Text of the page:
It takes a tough woman
to make a tender chicken.
- Frank Perdue
Yikes, what a week! Time for a long bath, a good movie, and comfort food. Get out the cast iron pan, my pretty ones. It's time for some Chump Chicken.
I'd love to tell you this recipe has been in my family for 40 grandmas. It hasn't. Truth is, most of the women in my family have always done one of three things with white meat chicken: fry it, stir it into dumplings, or bake it into casseroles. And it's always scrumptious. Always. It's just that by Friday, I appreciate the I've-had-a-long-week-can't-you-just-make-yourself? kind of dinner. This ridiculously easy recipe was born one Friday evening for the simple reason that I could stick it in the oven and take a long soak while it cooked itself. Lazy, easy, and utterly delicious, this recipe has become a favorite among family and friends. Everyone is blissfully clueless how little effort I expend on this popular dish. (So much so that I sometimes feel like a total chump. Therefore the name.)
Anyway, here it is. My answer to long weeks, tired feet, and a rumbling tummy. I promise you'll love it.
4 boneless, skinless chicken breasts
2 onions (white or yellow), thickly sliced
8 cloves garlic, separated, with skins on
2 cloves garlic, chopped
2 T. dried rosemary
2 T. dried thyme
2 T. butter, cut into 8 pieces
Salt and Pepper
Preheat oven to 425 F. Generously season one side of chicken breasts with salt and pepper. Place, seasoned side down, in cast iron skillet*. Season remaining side with salt and pepper.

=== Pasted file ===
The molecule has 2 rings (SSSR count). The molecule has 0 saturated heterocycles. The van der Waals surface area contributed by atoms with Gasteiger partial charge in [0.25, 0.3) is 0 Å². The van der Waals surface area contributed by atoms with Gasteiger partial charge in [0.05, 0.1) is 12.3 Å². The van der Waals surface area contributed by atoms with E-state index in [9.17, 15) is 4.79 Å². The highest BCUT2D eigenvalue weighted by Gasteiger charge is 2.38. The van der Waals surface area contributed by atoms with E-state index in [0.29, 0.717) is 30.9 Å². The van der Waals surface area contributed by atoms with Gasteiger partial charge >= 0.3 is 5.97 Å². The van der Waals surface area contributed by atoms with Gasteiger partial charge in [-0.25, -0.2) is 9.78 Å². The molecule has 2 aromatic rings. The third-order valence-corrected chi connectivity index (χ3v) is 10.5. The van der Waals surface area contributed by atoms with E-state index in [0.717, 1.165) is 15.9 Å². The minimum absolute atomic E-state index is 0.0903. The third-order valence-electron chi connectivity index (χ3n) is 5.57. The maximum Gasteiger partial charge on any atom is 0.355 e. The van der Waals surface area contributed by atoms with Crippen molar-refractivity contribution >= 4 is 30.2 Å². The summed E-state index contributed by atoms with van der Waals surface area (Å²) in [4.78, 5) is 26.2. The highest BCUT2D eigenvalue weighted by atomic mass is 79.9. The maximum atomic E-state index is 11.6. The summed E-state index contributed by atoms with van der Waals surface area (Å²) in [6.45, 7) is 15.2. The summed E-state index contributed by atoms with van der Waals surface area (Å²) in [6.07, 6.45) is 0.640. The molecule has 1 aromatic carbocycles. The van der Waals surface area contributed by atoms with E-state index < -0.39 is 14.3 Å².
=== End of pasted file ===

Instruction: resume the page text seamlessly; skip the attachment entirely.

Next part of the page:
Add onions and garlic to pan, arranging on top of and beside chicken. Top with pats of butter, rosemary, and thyme. Drizzle olive oil over all.
Bake, uncovered, at 425F for 45-55 minutes, turning once halfway through cooking time.
Let chicken rest 10 minutes before serving (with roasted garlic and onions, if desired). Slice, garnish with additional herbs, and serve over pasta, rice, or a bed of greens. Or, as I did this week, plop it all over a mound of baby spinach and plop yourself on the front porch. Either way.
*I've always made this in cast iron and am convinced that's one reason it turns out so effortlessly perfect. If, however, you want to try this before you get a cast iron pan, use a heavy-bottomed baking dish. But do get the cast iron. They're worth more than gold, in my book!
Well, there you have it. Hope your weekend is full of comfort and joy! -Brin